Sunday, July 10, 2011

who is this union minister?


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Pervy Politician need to get his act together

Sunetra Choudhury | Sunday, July 10, 2011
How is it that I’ve been a working woman for the last 12 years, that I am a post-graduate from a reasonably good college, that I have journalistically handled stories about sexual harassment quite frequently, yet I’m unable to identify it clearly as it happens?
Let me just recount the events of the past week to help you understand. I’d been chasing a politician for an interview which he was avoiding. It wasn’t really a big, exclusive interview. He’d spoken to a rival channel and made wild allegations, and my editor wanted me to interview him as well. Dogged as we are, I landed at his place after he’d dodged my calls for 24 hours. I patiently sat with my cameraman while his flak catchers told me how busy “sir” had been all this while. “Sure, I just need five minutes,” I said.
“So, you’ve managed to track me down,” he announced as we entered his study, accompanied by his young, female assistant. “But, sir, isn’t this the first time you named him?” I asked. “Well, you know, if you were to share a bed with me, then at night I’d be grinding my teeth and saying his name as well.”
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Now, unlike many other journalists, I am not on back-slapping terms with any politician, least of all this one. I had heard that this one liked the ladies, but had never experienced his glad eye. I don’t know whether I was too focussed on getting my interview, or whether I was so relieved that I wouldn’t have to hear my editor banging on about not getting it, that I actually laughed at this comment, noticing in the midst of this giggle, that my colleague’s eyebrows had touched his receding hairline. I got my interview and was also regaled by the pervy politician’s other stories — how he would go to an unsavoury politician’s party because he got lots of women to show their legs and cleavage, how some woman danced the kamasutra dance for him and other lascivious tales.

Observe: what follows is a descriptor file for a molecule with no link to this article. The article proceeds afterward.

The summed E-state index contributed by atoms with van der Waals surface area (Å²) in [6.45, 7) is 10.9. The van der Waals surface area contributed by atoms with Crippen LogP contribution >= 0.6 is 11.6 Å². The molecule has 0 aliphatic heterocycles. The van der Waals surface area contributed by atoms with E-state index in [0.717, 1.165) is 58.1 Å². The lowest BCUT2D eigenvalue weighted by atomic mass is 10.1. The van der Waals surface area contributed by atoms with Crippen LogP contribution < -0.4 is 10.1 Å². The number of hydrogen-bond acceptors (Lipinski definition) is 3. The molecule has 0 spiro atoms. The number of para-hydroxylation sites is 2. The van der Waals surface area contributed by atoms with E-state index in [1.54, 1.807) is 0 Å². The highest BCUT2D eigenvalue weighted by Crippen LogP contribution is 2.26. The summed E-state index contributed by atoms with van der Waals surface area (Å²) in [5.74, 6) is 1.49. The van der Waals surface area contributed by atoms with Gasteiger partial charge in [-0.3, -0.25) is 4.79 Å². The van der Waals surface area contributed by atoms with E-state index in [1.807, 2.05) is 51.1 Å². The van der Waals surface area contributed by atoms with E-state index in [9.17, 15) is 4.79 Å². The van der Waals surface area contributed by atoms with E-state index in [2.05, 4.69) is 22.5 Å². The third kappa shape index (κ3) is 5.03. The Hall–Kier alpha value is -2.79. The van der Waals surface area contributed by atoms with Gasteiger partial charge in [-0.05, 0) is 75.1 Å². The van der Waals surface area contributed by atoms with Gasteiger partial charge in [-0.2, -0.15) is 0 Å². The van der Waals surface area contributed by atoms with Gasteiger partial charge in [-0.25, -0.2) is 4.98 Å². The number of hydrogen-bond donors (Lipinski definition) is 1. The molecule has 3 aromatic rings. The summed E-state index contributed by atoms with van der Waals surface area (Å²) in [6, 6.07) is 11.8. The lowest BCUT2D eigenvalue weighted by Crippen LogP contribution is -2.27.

“You should have told him,” said my older, wiser colleague, “You should have said — is that what you say when you’re sharing your bed with your wife? Do you think he would have the balls to say this to a male reporter?” Suddenly, from being an empowered woman of the world, I had just become a victim. I didn’t even have the nerve to tell my colleague about the nervous laughter I had delivered instead of the tongue lashing the perve deserved. Maybe, a part of me just dismissed it as the mindless utterings of a foolish old man who was as helpless about it as he was about gas. Maybe, I was too shocked or not clever enough for a comeback, or maybe it had just happened too many times to all of us and we can’t be bothered with confrontation anymore. It was just easier to ignore it.
Isn’t that why my colleague was stalked with text messages from a cabinet minister and still felt hesitant to complain? Isn’t that why a few years ago, when I was told by another source in between a story that it was the right biological time for me to have a child, I let it pass as acceptable conversation? Do you think I could have handled it assertively and yet not let it have disrupted my work? You tell me, I don’t know. I just hope that Mr Pervy Politician and his brigade reads this piece and is bright enough to figure out that I’m outing all of them. They should desist the next time, though, it’s unlikely they’ll only get a giggle.
Sunetra Choudhury is an anchor/reporter for NDTV and is author of the election travelogue Braking News 

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